Considerations for Impact Reporting

Well-described impacts are an essential part of our federal reporting requirements. They enable us to demonstrate to our partners, our funders and our fellow taxpayers that we are effectively using the resources they provide. Alaska Sea Grant recognizes that defining and documenting impacts is a new and unfamiliar task for many. It is new for us as well. If we can do it well, impact reporting will enable us to showcase the research that we support. We encourage our research partners to work with us in this effort, and to contact us for assistance at any time.

The National Sea Grant College Program defines impacts as "higher order, usually long-term results of a project's activities that have significant scientific, economic, or social benefits."

For Alaska Sea Grant, planning for maximum effective impact is an integral part of the research proposal process. By describing anticipated impacts of your research at the proposal stage, you are setting the stage for a successful project that contributes to Sea Grant's mission of service to Alaska.

The discussion below is intended to help proposers define and demonstrate the impacts of their work. It is not intended to be exhaustive. No particular example will be relevant to all proposals, and different proposals are expected to have different impacts. Proposers are urged to be creative in defining and demonstrating the impacts of their projects, and to consult Alaska Sea Grant staff for assistance as necessary.

Guidance for preparing Sea Grant impact statements

Adapted from the National Sea Grant GUIDANCE FOR PREPARING SEA GRANT IMPACT STATEMENTS (revised 04/03/2014).

Impact statements document the verifiable results of Sea Grant's work and how our efforts have made a difference in the lives of coastal residents, communities and environments. Impact reporting has become an increasingly important means of enhancing visibility, demonstrating accountability, generating support and building a reputation as a focused, productive and successful program. Impacts help decision-makers and constituents understand how our programs are making a difference, and enable the Sea Grant network to reflect on and improve our work.

These statements are used for communication products and materials, partnership building and state and national program evaluation. Impacts are provided to national decision makers and partners,. Impacts are provided to national decision-makers and partners, including NOAA and Department of Commerce leadership, Congress, and the White House Office of Management & Budget. In addition, impacts are featured in national newsletters, national stories, social media, websites, and other communication products and materials. As of 2014, Impacts and accomplishments will be featured on the National Sea Grant website and searchable by the public.

Below are key considerations for writing clear, cogent and succinct impact statements.

Length and purpose

The statements should be brief (less than 250 words is ideal), use lay terms, and effectively describe the economic, societal and/or environmental benefits of Sea Grant's research, extension, education and communications work.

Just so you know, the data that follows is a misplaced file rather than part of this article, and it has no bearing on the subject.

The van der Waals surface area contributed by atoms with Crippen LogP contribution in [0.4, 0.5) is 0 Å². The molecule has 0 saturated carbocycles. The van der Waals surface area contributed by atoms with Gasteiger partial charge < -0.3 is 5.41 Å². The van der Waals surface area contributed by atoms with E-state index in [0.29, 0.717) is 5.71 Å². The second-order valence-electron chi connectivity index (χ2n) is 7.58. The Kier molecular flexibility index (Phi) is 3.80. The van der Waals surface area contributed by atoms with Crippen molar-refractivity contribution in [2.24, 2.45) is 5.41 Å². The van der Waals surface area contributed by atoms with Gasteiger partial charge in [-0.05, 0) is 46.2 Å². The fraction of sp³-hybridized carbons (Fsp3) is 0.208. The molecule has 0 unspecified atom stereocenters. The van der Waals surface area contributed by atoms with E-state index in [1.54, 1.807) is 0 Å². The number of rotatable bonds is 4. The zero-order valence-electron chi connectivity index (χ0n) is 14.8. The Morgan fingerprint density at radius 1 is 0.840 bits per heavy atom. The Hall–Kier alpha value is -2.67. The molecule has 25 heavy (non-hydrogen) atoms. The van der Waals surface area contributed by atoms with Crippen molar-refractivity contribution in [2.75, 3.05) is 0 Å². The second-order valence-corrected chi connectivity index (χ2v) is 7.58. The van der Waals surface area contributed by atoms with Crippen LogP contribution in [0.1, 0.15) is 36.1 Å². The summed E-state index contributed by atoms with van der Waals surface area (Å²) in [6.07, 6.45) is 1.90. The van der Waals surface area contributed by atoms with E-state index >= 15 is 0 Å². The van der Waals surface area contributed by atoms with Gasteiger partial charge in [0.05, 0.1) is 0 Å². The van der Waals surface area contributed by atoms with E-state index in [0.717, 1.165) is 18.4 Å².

Impacts versus accomplishments

Impact statements should effectively describe the significant economic, societal and/or environmental benefits of your research, extension, education, or communications project.

Accomplishment statements effectively describe the key actions, activities or products resulting from research, extension, education, or communications work. These are distinct from impact statements in that they reflect ongoing activities or key results that may not yet have had a significant economic, societal and/or environmental benefit, but that lay the foundation for such a benefit.

Writing guidance

An impact statement should succinctly describe a project's contributions made to society. In considering this, two simple questions should be answered: Who cares? So what?

When writing an impact statement, consider the “4 R's … Relevance, Response, Results and Recap.” These headings serve as guidelines when drafting impacts; whether or not they are repeated in the actual text of an impact statement is up to you. The questions listed under the headings below are to help clarify the intent of each section and to provide structural guidance. There is no need to respond to every question listed.

  1. Relevance: Using lay terms, describe the issue or problem statement and the appropriate scale (local, state, regional, national, or international). For example, consider:
    • Why did you conduct this effort?
    • What needs were originally expressed for this work?
    • What was the situation or problem, and why was it a problem?
  2. Response: Provide an action statement. Consider:
    • What did you do?
    • Who were the principal partners, collaborators, contributors?
    • What were the key elements?
    • Who was the target audience?
  3. Results: Describe the impact by replying to the questions: Who cares? So what? Consider:
    • What is the social, economic, and/or environmental payoff of your work?
    • Who benefited?
    • How?